The dim glow from Chinese lanterns reflected off colorful Indian jewelry and festive Vietnamese dresses called áo dài.
The Asian Student Association (ASA) and South Asian Student Association (SASA) came together to host the annual event, Flavors of Asia, this past Saturday in the Oak Room of the BCC.
The goal of the event is to bring the Asian culture to Fairfield University, explained Rafique Vahora’13. Vahora joined SASA in his freshmen year, the very first year of the event. As a senior, he has seen SASA and Flavors of Asia grow. “This was the best one yet,” exclaimed Vahora of the annual event.
Senior Ren Jiang says the success of the event was due to the growth of members in both clubs. As President of ASA and a member all four years, Jiang said the membership this year was the highest for ASA.
Jiang speculated that this had to do with the “school opening up more to minorities.” Along with the greater enrollment, the group philosophy of ASA and SASA also warranted the success of this year’s event.
Jiang explained that the club not only plans events, but also tries to form deep bonds between all members. The ASA meetings seek to connect minorities in a majority white school. The members enjoy group excursions to New York and other team building events in order to facilitate better teamwork.
And these relationships also push the boundaries of both ASA and SASA. Sohail Sumra’15 is vice president of SASA and was a board member of ASA last year. Sumra agrees that the connections they build as a community made Flavors of Asia possible.
The Fairfield University community enjoyed the benefits of the tight community through the multifaceted festival. Along with the food from various Asian countries, there were also two dance performances from both SASA and ASA, a DJ the whole night and a fashion show of traditional outfits from various Asian countries.
The food was powerful and authentic. This cultural aspect was also one of the main reasons students like Brittany Kritis’16 attended the event. Sodexo provided one third of the food, but the rest was brought in by SASA. The reason SASA was able to bring in their own dishes was because of religious reasons regarding the food preparation. The food must be prepared in accordance to Shariah Law (Islamic law) in order for the meal to be Halal, which means “permitted” in Arabic.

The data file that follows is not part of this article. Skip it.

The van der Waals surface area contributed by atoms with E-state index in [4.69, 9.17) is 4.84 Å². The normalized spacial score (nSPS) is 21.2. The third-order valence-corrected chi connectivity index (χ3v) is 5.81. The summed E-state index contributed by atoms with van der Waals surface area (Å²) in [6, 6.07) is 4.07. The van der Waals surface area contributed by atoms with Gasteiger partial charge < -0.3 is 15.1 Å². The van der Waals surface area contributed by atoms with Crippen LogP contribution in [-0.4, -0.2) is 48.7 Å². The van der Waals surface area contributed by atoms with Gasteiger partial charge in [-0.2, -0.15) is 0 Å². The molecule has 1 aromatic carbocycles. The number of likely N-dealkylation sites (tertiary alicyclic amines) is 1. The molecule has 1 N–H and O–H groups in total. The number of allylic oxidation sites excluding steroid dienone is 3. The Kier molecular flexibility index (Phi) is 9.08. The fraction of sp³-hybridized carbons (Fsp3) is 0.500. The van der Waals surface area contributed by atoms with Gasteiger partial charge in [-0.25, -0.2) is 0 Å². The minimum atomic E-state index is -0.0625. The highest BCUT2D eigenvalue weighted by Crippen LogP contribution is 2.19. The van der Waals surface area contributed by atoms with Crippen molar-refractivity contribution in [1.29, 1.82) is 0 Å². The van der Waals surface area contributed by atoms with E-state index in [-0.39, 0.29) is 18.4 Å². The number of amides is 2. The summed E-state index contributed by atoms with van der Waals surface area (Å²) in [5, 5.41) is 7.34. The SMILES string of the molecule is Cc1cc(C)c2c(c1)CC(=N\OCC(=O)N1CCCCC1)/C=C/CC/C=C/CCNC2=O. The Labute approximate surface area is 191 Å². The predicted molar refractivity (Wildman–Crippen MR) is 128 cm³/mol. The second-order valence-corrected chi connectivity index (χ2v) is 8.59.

Freshman Dianna Bosh said she attended the event because of her natural curiosity of different cultures. Bosh believes curiosity about other cultures is important. “The more you are knowledgeable about other cultures the more open you will be to people, ideas and traditions,” she said.
This year’s Flavors of Asia will go down in the record books as one of the largest. Although the groups faced challenges such as Hurricane Sandy, and competing events such as the Men’s basketball game, there was a great turnout. Close to 300 tickets were purchased compared to last year’s 250 tickets.
At the end of the event, after all the beautiful gowns and outfits were showcased, Vahora stopped to reflect on his four years as a SASA member. And after such an outstanding event, Vahora only had one piece of advice to the members of SASA and ASA: “Keep up the great work.”